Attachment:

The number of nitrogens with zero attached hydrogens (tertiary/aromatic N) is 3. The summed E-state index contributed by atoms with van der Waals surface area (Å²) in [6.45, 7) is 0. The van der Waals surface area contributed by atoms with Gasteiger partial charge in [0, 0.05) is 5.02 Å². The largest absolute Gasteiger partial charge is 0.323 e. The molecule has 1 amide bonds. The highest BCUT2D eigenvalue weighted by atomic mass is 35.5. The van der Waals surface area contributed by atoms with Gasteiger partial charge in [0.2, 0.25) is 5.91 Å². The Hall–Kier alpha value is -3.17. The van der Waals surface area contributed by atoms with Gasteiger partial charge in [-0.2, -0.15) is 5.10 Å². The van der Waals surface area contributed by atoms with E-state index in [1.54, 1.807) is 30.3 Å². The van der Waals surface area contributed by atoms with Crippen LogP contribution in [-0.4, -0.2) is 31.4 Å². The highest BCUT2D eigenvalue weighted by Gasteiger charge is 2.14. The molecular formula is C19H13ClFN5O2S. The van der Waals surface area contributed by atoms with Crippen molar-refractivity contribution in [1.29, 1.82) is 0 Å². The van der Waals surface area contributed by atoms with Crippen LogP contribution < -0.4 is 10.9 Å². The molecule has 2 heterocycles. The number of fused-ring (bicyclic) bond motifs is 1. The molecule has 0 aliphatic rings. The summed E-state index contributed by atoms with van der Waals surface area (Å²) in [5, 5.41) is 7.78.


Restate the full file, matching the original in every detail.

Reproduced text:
The number of nitrogens with zero attached hydrogens (tertiary/aromatic N) is 3. The summed E-state index contributed by atoms with van der Waals surface area (Å²) in [6.45, 7) is 0. The van der Waals surface area contributed by atoms with Gasteiger partial charge in [0, 0.05) is 5.02 Å². The largest absolute Gasteiger partial charge is 0.323 e. The molecule has 1 amide bonds. The highest BCUT2D eigenvalue weighted by atomic mass is 35.5. The van der Waals surface area contributed by atoms with Gasteiger partial charge in [0.2, 0.25) is 5.91 Å². The Hall–Kier alpha value is -3.17. The van der Waals surface area contributed by atoms with Gasteiger partial charge in [-0.2, -0.15) is 5.10 Å². The van der Waals surface area contributed by atoms with E-state index in [1.54, 1.807) is 30.3 Å². The van der Waals surface area contributed by atoms with Crippen LogP contribution in [-0.4, -0.2) is 31.4 Å². The highest BCUT2D eigenvalue weighted by Gasteiger charge is 2.14. The molecular formula is C19H13ClFN5O2S. The van der Waals surface area contributed by atoms with Crippen molar-refractivity contribution in [1.29, 1.82) is 0 Å². The van der Waals surface area contributed by atoms with Crippen LogP contribution < -0.4 is 10.9 Å². The molecule has 2 heterocycles. The number of fused-ring (bicyclic) bond motifs is 1. The molecule has 0 aliphatic rings. The summed E-state index contributed by atoms with van der Waals surface area (Å²) in [5, 5.41) is 7.78.